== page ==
How do you write an apartment address on a resume? This can be a little tricky. Having a local address may give you better odds of landing the role, but it’s never a good idea to lie on your resume, and using a friend or family member’s address can be misleading. Plus, you may want or need the employer to contribute to your moving expenses.
You don’t have to put any address on your resume. You may choose to leave it off entirely—or, even better, emphasize that moving is a definite plan by stating “Relocating to X city” underneath your name.
You don’t need a state ID to get a job. Before you’re officially hired, you will need to provide your employer with some proof of identity, which can be a passport or passport card. If you don’t have one, you can provide your birth certificate and driver’s license, military ID, or government-issued photo ID.
In the screening interview...
In the initial phone interview, mention your plan to relocate. If you have a partner and/or children, briefly note that they are on board and you’ve discussed a plan. You don’t need to get into the nitty-gritty of what school your kids will attend, but you should make it clear that you’ve spent some time thinking about the various factors involved.
“I’ll work anywhere” won’t sit well with your interviewer. Instead, you should have narrowed it down to this particular area or no more than one or two other locations. This is because the interviewer wants to know that you picture yourself working for the company long term. If you are relocating for the city, not just the job, then you’re more likely to convince her that you plan on staying.
Before the face-to-face interview…
If you move on to the next round of interviews, ask if you can conduct them by Skype or another video platform. Express that you want to get a sense of the fit before either of you invests too much time or money into the process.
If the employer insists on having the interview face to face, ask if they will cover your travel expenses. This may feel a little awkward, but if the employer is truly invested in you as a candidate, they will probably be willing to accommodate you. Make sure to convey your enthusiasm for the company and position when you make this polite request.
Try to schedule your interviews in bulk to avoid too much travel and expense. Traveling again and again the same area can get time-consuming, never mind expensive.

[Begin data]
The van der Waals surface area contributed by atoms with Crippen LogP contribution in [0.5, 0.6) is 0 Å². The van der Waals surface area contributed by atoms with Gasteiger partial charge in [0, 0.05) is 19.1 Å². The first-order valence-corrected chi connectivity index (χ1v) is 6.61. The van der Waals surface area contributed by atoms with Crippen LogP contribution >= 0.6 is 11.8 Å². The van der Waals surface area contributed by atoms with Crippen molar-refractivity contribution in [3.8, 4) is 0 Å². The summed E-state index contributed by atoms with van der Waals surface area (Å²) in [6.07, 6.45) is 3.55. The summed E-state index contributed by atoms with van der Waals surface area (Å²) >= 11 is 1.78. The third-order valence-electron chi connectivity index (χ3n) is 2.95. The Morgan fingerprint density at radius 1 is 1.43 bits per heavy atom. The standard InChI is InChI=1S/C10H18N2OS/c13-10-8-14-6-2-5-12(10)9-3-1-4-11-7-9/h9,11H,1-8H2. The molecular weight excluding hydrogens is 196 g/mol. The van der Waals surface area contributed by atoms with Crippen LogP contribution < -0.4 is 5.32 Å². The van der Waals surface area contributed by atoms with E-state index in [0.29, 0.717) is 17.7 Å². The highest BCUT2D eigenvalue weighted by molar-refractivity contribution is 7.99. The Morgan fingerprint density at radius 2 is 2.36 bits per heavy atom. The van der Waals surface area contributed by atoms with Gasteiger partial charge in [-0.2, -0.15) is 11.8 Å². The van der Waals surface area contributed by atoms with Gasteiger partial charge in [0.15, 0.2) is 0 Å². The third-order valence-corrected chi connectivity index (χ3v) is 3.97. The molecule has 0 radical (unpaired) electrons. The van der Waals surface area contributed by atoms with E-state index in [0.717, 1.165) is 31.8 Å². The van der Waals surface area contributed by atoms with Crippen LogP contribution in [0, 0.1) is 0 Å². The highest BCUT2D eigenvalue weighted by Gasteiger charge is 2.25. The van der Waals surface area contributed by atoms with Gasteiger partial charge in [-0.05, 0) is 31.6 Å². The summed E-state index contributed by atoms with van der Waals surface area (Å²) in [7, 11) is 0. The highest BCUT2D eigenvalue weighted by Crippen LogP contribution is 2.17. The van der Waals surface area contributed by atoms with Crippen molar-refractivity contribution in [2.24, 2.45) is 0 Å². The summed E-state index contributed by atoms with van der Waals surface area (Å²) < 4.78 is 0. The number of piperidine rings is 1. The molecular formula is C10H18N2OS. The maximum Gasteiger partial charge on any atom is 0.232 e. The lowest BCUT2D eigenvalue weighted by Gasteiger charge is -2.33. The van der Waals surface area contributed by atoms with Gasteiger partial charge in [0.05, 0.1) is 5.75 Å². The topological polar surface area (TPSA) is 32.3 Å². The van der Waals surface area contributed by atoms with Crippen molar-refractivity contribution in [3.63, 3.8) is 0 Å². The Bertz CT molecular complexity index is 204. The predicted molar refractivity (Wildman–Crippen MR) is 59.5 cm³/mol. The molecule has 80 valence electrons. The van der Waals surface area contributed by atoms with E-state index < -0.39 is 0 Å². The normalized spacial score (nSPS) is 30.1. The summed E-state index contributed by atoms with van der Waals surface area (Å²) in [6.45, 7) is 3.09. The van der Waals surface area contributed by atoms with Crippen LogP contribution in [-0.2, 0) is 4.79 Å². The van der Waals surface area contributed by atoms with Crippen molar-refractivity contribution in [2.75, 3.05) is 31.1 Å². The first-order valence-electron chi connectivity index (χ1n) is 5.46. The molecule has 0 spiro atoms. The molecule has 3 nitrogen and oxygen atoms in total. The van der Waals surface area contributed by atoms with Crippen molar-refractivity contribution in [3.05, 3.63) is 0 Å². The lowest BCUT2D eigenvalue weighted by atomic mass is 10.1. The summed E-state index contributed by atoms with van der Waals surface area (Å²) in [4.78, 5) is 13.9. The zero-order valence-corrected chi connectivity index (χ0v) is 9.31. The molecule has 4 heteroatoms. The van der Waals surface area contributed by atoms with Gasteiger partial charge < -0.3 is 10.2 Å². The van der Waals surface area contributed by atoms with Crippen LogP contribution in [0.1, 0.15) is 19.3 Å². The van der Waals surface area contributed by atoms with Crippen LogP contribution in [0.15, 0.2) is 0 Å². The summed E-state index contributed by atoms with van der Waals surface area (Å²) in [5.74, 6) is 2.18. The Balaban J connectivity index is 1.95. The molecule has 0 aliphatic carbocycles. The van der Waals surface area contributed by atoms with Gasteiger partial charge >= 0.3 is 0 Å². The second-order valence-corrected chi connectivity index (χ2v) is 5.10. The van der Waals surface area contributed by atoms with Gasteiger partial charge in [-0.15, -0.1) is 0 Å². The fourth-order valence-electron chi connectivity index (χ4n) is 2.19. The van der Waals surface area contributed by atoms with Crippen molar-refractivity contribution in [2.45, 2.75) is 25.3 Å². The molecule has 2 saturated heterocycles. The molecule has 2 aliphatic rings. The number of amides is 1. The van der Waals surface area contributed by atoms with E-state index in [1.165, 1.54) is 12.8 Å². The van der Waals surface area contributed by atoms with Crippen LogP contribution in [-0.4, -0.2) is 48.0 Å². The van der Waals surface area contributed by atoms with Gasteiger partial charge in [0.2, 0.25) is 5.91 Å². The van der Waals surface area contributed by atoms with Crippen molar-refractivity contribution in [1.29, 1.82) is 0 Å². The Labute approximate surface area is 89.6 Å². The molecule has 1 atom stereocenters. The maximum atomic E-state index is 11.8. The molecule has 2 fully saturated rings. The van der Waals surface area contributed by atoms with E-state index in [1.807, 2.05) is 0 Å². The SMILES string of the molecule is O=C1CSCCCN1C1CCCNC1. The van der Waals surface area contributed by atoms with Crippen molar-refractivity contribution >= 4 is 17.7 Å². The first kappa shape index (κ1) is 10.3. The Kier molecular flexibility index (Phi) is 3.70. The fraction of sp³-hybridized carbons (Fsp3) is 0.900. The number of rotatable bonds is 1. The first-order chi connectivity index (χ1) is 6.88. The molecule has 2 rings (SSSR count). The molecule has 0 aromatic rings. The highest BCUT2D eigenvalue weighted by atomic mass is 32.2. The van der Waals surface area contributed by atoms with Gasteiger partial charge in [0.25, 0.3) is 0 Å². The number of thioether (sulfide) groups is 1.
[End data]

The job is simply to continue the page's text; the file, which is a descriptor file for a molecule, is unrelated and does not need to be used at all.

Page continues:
It will help your case if you’re able to offer to pay for relocation expenses. This, of course, will require some budgeting on your part. If you already have the job offer, it’s fine to ask if the employer will assist you, but if you can mention earlier on in the interview process that you’ve budgeted for the move, the employer will probably view you more favorably.
There are certainly factors that hurt you when you’re applying to a job that’s out of your state. This is particularly true when the job is in high demand and receives numerous applications or if you need to be familiar with the area to perform the work.
But don’t be discouraged. In many situations, your location won’t hurt at all; in fact, it may even help you land the role. For example, if the employer has budgeted for the employee’s relocation expenses or you’re willing to pay for your own moving expenses, your residence shouldn’t hurt your job search. Additionally, having ties to the community can give you a leg up. If you have a unique or in-demand skill set that the employer can’t find locally, you’ll have a major advantage in the hiring process.
One final note of caution: Never suggest that you’re trying to escape your current location or situation by applying out of state at any stage in the job-search process. For example, avoid mentioning that you need to get away from an ex who lives there, hate your current job, or no longer have a support system in your community.
This will raise red flags for the interviewer both in terms of the negativity associated with your application and the appearance that you’re not truly invested in the job or location but simply want to get away from your current reality. While that may be the truth, the interviewer doesn’t need to know.